Luna shook her head in disapproval; she knew excuses when she heard them … but didn’t they have a point? It’d been a long night with the children, she wasn’t up to more. But aside from that, she was fine. She drew her curtains, blocking the daylight out of her room, then went to her bed and lay down. She didn’t need to talk with Celestia. She was fine.
Minutes crept by. Long hours of work notwithstanding, she felt no closer to sleep as the sun grew ever brighter outside. Since losing the creature, she’d had entire days where unconsciousness eluded her. This stubborn wakefulness suggested today might be one such day. And that was a problem, for in the shadows and stillness, there were all sorts of thoughts that were easier to hear.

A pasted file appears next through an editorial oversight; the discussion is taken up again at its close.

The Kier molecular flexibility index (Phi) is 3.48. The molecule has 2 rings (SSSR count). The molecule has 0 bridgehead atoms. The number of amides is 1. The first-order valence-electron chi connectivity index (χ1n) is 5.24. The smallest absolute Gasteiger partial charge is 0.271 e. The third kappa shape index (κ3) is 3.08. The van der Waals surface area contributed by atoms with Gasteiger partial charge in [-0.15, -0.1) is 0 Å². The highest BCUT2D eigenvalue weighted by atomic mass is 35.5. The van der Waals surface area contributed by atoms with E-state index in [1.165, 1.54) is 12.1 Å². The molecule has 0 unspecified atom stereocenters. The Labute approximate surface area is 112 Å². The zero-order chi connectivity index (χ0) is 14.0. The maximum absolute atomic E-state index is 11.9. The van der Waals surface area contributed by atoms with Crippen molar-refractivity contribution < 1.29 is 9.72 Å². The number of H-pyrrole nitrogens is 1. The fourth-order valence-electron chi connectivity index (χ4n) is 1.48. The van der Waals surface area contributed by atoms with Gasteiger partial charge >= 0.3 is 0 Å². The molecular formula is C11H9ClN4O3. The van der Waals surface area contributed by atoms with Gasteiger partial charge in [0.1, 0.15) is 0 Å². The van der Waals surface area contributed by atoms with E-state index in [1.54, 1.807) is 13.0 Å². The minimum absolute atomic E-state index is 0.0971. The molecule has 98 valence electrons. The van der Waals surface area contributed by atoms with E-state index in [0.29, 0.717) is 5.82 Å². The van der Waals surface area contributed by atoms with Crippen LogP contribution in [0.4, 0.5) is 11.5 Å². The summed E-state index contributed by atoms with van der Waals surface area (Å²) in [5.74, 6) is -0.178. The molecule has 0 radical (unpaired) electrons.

Why had she felt so sad and detached the other night? It was supposed to be special, bring them closer and ease the stress of their duty to the ponies; instead, she’d been stuck in her own head the whole time, not talking to her sister, sad and pained for reasons even she couldn’t put into words. Their once-monthly time together had ended with her sitting alone, disconsolate and confused, thinking some nonsense about not being herself. It was pathetic, really, that was the perfect word for a centuries-old alicorn who could console and advise the entire nation she ruled, then come back to herself and while away the daylight hours feeling miserable.
After she’d missed her sleep worrying about this, she still would not have the slightest idea why she didn’t recognize her own reflection. Pathetic, she was so pathetic …
“Shut. Up.” she growled.